U.S. Ackee Ban Remains in Effect

By NAN STAFF WRITER
ackeetree

News Americas, WASHINGTON, D.C., Fri. April 18, 2014:  While many Jamaican nationals may look forward with longing to ackee and saltfish this Easter weekend, the U.S. Food and Drug Administration is recommending seizure or import refusal of canned, frozen and other ackee products.

The ackee fruit which is harvested from the ackee tree (Blighia sapida), is native to West Africa, but is also found in Central and South America, many Caribbean countries including Jamaica, and southern Florida.

It contains the toxin hypoglycin A, which drops to negligible levels in the edible portion of the fruit when it is fully ripe,, making them safe to consume . However, the rind and seeds still have high levels of hypoglycin A when the fruit is fully ripe and should not be consumed.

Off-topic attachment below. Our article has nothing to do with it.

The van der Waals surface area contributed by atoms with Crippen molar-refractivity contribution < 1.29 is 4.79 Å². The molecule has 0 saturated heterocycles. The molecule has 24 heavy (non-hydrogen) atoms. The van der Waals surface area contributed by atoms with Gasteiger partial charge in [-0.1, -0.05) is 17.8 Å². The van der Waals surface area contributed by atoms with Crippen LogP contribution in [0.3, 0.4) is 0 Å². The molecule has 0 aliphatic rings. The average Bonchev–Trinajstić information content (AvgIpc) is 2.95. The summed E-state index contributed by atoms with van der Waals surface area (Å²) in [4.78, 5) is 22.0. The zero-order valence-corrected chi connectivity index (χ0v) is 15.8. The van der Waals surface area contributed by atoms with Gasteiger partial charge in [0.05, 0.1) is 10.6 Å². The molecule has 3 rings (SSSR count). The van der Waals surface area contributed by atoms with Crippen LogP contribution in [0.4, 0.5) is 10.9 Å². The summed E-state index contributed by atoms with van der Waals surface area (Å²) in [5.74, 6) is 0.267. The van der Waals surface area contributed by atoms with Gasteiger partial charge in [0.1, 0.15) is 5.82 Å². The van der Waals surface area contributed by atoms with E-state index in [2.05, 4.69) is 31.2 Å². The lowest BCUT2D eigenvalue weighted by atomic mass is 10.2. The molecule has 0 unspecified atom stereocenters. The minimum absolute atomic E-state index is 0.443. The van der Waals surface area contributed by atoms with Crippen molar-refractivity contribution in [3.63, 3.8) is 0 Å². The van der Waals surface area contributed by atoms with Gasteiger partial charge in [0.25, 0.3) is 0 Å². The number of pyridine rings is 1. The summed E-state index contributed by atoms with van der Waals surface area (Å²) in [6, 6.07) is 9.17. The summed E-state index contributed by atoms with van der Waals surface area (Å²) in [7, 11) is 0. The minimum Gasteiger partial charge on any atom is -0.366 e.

When the product is improperly processed, concentrations can rise above 100 parts per million (ppm) and pose a health risk. The ingestion of hypoglycin A may result in no symptoms or symptoms that range from some vomiting  to severe vomiting with profound hypoglycemia, drowsiness, muscular exhaustion, prostration, and possibly coma and death.

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